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In architecture school, we might take a Professional Practice course, but it rarely addresses business development or sales. In my case, I got a Masters of Architecture without having ever even taken a Professional Practice class. Once in practice, however, I was immediately assigned marketing and business development tasks. I began to learn by doing.

Fortunately, I received valuable mentorship from Jeffrey Bricker, AIA, which was based on the model of S.I. Morris – a remarkable man with fantastic people skills and an amazing achievement record. However, I was never confident that this model fit my personal style or the environment in which I was working. I began searching for new models that I could own and share with others. The late great Tom McKittrick, FAIA, introduced me to the fine work of Max DePree, including one of my favorite books, Leadership Is an Art. This book provided a model for leading and interacting with diverse teams of creative people, including my teams with the Park Team J.V., City of Houston General Services Department, and Houston Public Library. It was a book that acknowledged and celebrated the use of personalized styles and techniques toward a common goal. I could see myself in this book, pursuing a thoughtful path of self-expression while advancing organizational goals.

When I joined Page 5 years ago, I assumed more responsibility for business development and even – gasp! – sales, a word that architects don’t like to use. Although I was comfortable interacting with potential clients and listening to their needs, I needed to become a “closer” and get beyond the conversational stage of interaction. That was when I discovered the work of Daniel H. Pink, who is not an architect, but whose principles are easy to grasp and can be adapted to people of varying styles. I bought the audiobook, To Sell Is Human, and liked it so much that I listened to it twice, then bought the print edition. It debunked the outdated image of the plaid-coated used car salesman and showed how sales is essentially interaction – mostly listening, then hopefully reaching consensus that benefits both individuals.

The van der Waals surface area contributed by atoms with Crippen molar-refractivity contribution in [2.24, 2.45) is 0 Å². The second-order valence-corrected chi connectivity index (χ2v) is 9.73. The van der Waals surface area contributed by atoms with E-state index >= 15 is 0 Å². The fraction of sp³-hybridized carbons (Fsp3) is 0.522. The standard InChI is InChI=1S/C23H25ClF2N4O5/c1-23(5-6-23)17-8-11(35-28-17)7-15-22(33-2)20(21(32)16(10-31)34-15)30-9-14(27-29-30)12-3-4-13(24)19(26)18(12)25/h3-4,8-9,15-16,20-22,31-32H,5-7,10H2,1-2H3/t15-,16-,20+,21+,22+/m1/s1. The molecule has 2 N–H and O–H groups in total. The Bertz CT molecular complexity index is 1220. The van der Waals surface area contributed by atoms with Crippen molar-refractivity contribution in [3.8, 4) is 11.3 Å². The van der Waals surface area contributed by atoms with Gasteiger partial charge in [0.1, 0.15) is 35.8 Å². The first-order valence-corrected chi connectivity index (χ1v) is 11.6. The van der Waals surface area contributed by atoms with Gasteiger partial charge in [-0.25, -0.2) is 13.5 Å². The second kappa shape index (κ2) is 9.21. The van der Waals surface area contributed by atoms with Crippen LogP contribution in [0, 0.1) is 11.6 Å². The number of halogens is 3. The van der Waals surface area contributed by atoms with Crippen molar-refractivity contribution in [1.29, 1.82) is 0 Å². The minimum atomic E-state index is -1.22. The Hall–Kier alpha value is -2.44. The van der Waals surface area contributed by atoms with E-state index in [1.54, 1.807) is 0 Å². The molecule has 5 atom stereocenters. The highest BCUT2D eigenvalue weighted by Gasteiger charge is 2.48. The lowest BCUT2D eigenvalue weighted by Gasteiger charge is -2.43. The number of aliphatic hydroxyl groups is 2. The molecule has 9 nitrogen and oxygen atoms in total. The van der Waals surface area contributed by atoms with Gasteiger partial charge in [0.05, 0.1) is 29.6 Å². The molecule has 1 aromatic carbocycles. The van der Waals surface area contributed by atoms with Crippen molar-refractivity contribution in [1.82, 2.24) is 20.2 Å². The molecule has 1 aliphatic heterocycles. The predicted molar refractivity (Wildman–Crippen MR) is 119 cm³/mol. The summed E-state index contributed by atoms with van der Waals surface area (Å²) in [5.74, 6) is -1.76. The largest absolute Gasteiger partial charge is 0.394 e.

Although I am still learning and growing, I am excited with tools I’ve discovered – so much so that I want to share them in the Prosperity Conference. I am certain that at least one of the tools I will share will help you be more effective, and more human, in your practice.

Register for the 2nd Annual Prosperity Conference here.

Wendy Heger, AIA, is Associate Principal and Client Development Director at Page

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